WASHINGTON -- The Federal Trade Commission's challenge to the merger of Staples Inc. and rival Office Depot Inc. stems from fundamentally different views of American retailing, and may break new legal ground that could have a broad impact on future retail consolidation, antitrust experts say.
From the start, the companies and the federal antitrust investigators have wrangled about whether office-supply superstores are merely a small part of a much larger market for fax paper and pencils, or have carved their own, unique place in the retail landscape.
Last week, the companies said they will hold off on their merger plans while a federal judge considers the Federal Trade Commission's request for a court order to block the proposed $4 billion acquisition.
"Department stores and the 'category killer' stores -- computer stores, linen stores, anything that's a big specialty store -- and many others would all have to be concerned if the government prevails," said Mary Lou Steptoe, former head of the antitrust staff at the FTC.
"Retailing companies will have to assess very carefully their next merger steps, in a way they wouldn't have had to before." In the past, federal antitrust agencies have generally taken a broad view of retail mergers, concluding that customers have so many options about where to shop that even a large acquisition wouldn't have a significant impact on overall competition.
Staples and Office Depot have pressed that view since they announced their plans last fall. While they compete vigorously, they argued that they couldn't unilaterally raise prices because shoppers would buy their pencils, paper clips, fax paper, computers and office furniture from mail-order firms, supermarkets, drugstores or discount stores such as Wal-Mart Stores Inc.
The niche case
The FTC, however, will try to prove in court that the office-supply superstores have created their own, distinctive market niche, in which competition would be destroyed if the two largest superstore chains were permitted to merge.
Laying out the agency's case a week ago, the FTC's top antitrust official said price studies by the agency clearly showed that Staples, Office Depot and No. 3 OfficeMax Inc. set prices based on competition from each other -- regardless of whether customers could buy the same items elsewhere. "They've created their own unique competitive environment," said William Baer, director of the FTC's Bureau of Competition. "What affects the prices of the superstore firms? The presence or absence of another superstore."
Baer recited a list of comparative prices showing that Staples and Office Depot charge significantly less for some items in cities with superstore competition than they do in similar markets where only one superstore operates.
Baer cited Charlottesville and Fredericksburg, Va. In Charlottesville, where two superstores compete, Staples charges $8.99 for a box of address labels and $2.99 for a package of adhesive-backed note paper; in Fredericksburg, where Staples has no superstore competition, the same address labels cost $11.89, and the note paper is $5.79.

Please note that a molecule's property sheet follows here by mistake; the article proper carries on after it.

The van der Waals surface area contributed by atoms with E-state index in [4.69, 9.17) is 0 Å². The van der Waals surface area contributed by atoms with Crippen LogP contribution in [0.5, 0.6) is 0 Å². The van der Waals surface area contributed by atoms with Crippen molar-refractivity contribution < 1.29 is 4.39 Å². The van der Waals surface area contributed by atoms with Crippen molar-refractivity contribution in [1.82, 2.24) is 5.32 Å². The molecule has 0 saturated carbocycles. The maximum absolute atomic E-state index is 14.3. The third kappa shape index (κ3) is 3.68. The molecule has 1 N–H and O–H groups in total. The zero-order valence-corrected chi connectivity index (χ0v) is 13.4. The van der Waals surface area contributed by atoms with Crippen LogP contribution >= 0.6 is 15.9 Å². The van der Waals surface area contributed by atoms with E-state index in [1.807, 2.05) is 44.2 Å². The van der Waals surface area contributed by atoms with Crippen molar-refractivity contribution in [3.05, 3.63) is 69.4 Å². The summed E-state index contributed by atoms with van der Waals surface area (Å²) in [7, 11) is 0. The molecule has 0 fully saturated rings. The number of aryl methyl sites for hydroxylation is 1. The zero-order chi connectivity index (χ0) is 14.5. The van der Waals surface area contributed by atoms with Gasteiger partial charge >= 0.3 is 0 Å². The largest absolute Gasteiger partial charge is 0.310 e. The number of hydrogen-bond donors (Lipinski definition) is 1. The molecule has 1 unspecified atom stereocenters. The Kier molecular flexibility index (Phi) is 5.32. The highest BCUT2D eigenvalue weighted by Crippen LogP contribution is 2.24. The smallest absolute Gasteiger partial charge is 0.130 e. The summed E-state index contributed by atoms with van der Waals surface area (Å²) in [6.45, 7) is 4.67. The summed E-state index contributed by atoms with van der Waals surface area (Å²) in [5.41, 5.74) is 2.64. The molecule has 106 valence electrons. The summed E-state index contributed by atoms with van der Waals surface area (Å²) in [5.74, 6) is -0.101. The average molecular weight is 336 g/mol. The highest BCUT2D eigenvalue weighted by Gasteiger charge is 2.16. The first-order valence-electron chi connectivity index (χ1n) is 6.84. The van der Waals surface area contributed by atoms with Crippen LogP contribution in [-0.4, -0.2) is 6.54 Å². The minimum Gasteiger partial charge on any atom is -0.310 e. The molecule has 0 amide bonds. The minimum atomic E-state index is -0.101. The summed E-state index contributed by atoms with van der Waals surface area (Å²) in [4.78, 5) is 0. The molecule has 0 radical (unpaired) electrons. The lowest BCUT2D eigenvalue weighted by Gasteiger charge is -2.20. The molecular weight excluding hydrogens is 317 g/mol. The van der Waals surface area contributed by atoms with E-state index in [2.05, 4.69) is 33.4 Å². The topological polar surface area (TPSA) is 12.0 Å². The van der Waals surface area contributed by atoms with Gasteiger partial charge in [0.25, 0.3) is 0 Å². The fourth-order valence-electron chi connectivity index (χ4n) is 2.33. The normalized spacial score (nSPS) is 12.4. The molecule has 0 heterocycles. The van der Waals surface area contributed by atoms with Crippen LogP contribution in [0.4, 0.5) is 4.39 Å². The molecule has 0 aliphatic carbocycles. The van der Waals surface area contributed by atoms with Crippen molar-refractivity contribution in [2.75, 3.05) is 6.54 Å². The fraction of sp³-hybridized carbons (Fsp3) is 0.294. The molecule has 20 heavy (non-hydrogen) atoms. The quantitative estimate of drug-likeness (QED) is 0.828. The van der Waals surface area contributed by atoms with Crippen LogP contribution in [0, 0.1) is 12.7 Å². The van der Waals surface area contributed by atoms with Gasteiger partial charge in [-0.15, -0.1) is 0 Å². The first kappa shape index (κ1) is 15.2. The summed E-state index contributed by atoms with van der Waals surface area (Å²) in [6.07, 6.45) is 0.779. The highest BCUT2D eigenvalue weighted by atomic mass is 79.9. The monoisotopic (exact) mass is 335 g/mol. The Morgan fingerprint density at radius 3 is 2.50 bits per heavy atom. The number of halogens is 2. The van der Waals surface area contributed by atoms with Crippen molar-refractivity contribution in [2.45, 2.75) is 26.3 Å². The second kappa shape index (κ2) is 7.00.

The FTC found similar pricing patterns in other markets.
In Orlando, Fla., where all three superstore chains have stores, Office Depot charges $17.99 for a box of copy paper and $1.95 for a box of file folders, the FTC said. Fifty miles away in Leesburg, where only Office Depot has a store, the same copy paper costs $24.99 and the file folders sell for $4.17.
"You wouldn't have to pay 24 bucks in Leesburg, Florida, if the nearby Wal-Mart were putting competitive pressure on Office Depot. It isn't. And as a result they can charge seven bucks more for a box of paper than they charge in Orlando," Baer said.
The FTC's price examples will "make a big, splashy entrance into the court," as the FTC tries to convince a judge, for the first time, that category-killers and specialty superstores constitute their own, distinct market for antitrust purposes, Steptoe said.
"The question will be what the other side can show to knock down that evidence," she said.
Staples vigorously contests the FTC's price examples, saying the agency focused on a few products and ignored the big picture.
Staples says most of its sales revenue doesn't even come from office supplies.
Computers, business machines, furniture and services accounted for 63 percent of 1996 revenue, the company said. The company also says that, during 1996, it didn't raise prices more than the inflation rate in any of the markets where it competes.
The company released statistics saying that, even if Staples could raise office-supply prices by 10 percent in areas where it currently competes with Office Depot, it would amount to price increases of about $19 million a year. That amount, the company said, "is swamped" by its estimates that the merger would save $4.9 billion over five years through greater efficiencies.
"The Federal Trade Commission had decided to put itself between ourselves and lower prices," Staples Chairman and Chief Executive Thomas G. Stemberg said.
In an aggressive advertising campaign, Staples has cited that potential efficiency savings, promising to pass its lower costs on to customers in lower prices nationwide.
Pub Date: 4/14/97